Environment and Energy
China’s development in recent decades has seen impressive reductions in poverty and great improvement in other key indicators. However, this rapid growth has come at a cost, which has left China’s environment in poor shape and its consumption patterns unsustainable from an ecological perspective. Unless urgent action is taken, environmental degradation has the potential to negatively affect China’s hard-won development gains.
UNDP works with key stakeholders in China, including the government and the public, to address environmental concerns in the country in line with the recently adopted Sustainable Development Goals (SDGs), China’s 13th Five-Year Plan while also fulfill its commitment towards multi-lateral environment agreement. Under the Energy & Environment focus area, the Country Office has ran 4 main portfolios including Biodiversity Conservation; Climate Change Mitigation; Montreal Protocol & Chemicals Management; Alternative Livelihoods & Renewable Energy; and the Global Environmental Facility (GEF) Small Grants Programme. more
Projects and Initiatives
Persistent Organic Pollutants (POPs) are chemicals that adversely affect human health and environmental quality when released into the air, water or soil. These pollutants persist in the environment, bio-accumulate through the food web, and cause great damage to human and animal tissue even in small quantities. This leads to damage in the nervous, immune, and reproductive systems or can causes developmental disorders, such as cancer. more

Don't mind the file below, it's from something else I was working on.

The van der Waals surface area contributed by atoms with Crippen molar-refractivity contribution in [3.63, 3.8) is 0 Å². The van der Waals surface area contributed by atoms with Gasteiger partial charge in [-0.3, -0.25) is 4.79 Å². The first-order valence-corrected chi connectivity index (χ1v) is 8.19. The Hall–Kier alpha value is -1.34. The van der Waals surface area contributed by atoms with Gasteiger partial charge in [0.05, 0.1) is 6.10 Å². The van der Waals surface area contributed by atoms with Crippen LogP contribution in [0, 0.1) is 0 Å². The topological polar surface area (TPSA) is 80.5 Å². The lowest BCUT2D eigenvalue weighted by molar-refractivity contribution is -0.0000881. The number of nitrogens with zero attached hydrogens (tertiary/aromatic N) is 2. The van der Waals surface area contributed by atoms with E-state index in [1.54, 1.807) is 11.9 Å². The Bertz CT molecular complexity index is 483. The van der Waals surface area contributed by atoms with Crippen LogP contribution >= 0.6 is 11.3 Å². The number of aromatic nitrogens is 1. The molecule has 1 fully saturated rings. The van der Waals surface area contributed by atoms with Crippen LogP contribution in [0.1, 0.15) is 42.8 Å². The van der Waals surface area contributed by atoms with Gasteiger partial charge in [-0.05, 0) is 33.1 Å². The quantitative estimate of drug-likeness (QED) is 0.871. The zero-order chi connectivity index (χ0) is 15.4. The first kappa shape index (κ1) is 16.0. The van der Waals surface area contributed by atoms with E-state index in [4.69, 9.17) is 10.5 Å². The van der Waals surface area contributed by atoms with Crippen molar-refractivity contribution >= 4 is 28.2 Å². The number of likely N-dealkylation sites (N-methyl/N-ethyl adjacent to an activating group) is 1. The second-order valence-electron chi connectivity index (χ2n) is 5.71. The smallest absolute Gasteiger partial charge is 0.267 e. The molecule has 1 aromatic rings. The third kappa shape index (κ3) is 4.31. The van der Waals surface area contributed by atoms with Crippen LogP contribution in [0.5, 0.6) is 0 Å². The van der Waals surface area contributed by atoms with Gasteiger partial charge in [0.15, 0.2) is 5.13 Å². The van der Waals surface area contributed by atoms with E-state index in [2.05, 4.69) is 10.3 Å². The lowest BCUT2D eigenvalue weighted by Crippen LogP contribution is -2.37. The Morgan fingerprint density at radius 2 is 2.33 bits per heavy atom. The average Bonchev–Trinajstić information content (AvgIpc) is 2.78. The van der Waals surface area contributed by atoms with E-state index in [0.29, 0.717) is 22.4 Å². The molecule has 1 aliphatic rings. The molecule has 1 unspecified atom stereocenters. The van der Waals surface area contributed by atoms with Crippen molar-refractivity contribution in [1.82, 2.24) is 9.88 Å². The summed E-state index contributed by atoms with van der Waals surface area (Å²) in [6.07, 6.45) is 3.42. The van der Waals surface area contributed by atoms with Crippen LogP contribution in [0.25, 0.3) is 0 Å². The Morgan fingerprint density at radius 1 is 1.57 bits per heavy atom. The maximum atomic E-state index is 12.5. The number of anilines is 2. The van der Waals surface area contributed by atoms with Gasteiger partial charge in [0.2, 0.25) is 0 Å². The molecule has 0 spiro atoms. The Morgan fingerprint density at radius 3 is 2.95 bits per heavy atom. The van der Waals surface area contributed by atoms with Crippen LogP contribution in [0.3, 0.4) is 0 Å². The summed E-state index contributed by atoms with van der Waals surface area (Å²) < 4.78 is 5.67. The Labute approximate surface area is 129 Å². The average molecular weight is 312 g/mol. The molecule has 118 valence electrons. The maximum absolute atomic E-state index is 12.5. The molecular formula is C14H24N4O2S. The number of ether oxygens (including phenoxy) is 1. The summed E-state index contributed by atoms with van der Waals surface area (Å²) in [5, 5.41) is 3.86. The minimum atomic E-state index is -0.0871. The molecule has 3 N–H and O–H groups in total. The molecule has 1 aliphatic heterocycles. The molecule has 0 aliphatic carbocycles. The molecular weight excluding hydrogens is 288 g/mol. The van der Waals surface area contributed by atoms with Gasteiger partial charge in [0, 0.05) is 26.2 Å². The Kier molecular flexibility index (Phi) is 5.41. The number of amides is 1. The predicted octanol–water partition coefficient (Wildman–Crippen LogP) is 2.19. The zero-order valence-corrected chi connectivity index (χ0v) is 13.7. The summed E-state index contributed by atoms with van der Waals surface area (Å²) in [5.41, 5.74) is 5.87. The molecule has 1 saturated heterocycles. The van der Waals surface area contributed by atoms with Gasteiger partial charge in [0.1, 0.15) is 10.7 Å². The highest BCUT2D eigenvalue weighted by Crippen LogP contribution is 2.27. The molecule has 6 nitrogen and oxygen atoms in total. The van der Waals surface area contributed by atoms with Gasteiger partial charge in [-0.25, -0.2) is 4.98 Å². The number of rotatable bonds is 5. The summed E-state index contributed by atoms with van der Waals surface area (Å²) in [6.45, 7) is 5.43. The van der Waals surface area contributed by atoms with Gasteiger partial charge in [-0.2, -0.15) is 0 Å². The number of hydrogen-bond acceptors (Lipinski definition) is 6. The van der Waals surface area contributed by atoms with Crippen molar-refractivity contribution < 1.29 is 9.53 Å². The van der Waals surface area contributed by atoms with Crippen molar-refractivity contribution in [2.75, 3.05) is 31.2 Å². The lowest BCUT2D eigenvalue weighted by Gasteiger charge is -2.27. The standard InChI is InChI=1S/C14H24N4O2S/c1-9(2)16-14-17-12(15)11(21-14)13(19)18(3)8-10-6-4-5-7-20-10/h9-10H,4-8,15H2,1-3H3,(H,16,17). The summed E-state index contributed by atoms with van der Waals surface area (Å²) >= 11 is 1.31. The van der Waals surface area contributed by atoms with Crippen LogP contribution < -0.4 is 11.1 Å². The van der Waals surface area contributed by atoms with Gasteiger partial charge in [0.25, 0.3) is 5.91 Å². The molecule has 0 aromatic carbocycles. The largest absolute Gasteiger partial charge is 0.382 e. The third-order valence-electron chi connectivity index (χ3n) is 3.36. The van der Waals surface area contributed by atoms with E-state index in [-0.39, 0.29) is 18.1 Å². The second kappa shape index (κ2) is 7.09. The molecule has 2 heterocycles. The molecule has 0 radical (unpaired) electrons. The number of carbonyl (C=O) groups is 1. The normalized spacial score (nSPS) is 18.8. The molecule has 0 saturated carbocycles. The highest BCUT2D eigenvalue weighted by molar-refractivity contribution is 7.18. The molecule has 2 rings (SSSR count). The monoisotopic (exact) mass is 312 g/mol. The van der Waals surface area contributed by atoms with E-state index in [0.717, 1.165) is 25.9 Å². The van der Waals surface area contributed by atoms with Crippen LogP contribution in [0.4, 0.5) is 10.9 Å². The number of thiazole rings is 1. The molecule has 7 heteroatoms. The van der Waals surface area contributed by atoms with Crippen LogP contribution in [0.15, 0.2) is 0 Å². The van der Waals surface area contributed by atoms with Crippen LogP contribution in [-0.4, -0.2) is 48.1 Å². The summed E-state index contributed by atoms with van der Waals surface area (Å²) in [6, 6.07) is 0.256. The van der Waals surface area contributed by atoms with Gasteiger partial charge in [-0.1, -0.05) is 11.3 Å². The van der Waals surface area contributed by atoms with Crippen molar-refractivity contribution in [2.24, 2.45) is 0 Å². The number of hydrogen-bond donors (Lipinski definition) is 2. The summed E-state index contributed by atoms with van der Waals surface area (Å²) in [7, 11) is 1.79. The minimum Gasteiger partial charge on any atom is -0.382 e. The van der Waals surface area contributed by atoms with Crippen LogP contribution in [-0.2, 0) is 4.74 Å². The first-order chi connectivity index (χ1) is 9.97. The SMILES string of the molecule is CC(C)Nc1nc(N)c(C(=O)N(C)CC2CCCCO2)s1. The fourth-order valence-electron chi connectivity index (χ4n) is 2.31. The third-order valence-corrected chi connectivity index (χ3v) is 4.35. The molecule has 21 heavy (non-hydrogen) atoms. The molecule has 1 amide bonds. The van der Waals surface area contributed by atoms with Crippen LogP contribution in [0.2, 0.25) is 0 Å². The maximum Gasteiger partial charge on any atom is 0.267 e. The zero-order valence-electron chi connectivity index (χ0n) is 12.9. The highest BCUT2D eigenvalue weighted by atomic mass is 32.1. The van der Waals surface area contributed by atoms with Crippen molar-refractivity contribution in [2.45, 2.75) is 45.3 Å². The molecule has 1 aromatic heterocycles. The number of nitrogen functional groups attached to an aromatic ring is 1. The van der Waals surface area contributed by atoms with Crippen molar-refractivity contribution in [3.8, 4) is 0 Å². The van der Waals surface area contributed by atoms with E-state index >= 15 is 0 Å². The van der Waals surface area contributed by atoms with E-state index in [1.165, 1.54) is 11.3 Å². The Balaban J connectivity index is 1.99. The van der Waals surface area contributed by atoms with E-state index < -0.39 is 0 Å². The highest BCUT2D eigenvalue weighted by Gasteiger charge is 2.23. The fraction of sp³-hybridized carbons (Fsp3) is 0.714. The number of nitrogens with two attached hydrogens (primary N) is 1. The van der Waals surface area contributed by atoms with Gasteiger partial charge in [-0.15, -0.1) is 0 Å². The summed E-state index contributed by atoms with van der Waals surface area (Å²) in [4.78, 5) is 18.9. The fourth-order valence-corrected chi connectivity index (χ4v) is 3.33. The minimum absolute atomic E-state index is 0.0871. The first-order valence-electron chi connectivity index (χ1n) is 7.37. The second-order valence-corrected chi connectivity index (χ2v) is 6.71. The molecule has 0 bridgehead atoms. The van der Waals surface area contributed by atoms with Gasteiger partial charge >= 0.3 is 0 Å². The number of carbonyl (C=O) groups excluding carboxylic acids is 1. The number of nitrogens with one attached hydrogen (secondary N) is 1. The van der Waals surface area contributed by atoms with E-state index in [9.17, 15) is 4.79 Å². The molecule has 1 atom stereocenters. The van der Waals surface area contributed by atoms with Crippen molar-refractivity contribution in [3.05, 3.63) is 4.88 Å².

As one of seventeen mega-biodiversity countries in the world, China harbors nearly 10% of all plant species and 14% of animals on earth. Biodiversity not only helps maintain the productivity of ecosystem, but also supports food security, helps humans adapt to the climate change, and provides important resources for medicine. Important as it is, the rapid social-economic development in China has put its biodiversity, and the genetic resources (GR) found within, under increasing pressures.more
With rapid industrialization, urbanization and growth since the 1990s, China has become the world’s largest producer and consumer of energy, and the largest emitter of greenhouse gases (GHGs). These GHG emissions contribute to climate change, as well as severe air pollution that causes health problems around the country. With the rapid growth in China’s auto market, transportation sector has taken account of 10 to 15 percent of the overall energy consumption in China. New energy vehicles like Fuel Cell Vehicle (FCVs) that powered by renewable hydrogen and emit nothing but water provides a solution to reduce the GHGs. This issue brief discusses the opportunities, challenges and the way forward for the FCVs development in China. more
Air pollution in China has been making headlines around the world with hazardous haze blanketing Beijing for extended periods of time in 2013 and 2014, while a dust storm in March 2015 broke monitoring equipment in the nation’s capital. In early 2015, Under the Dome, a video by journalist Chai Jing that effectively communicated the scope of China’s air pollution problems to a popular audience went viral, wracking up over 200 million views, before being pulled from Chinese websites. There is no question that the problem is serious; however, air quality has been slowly improving in China since the 1990s.more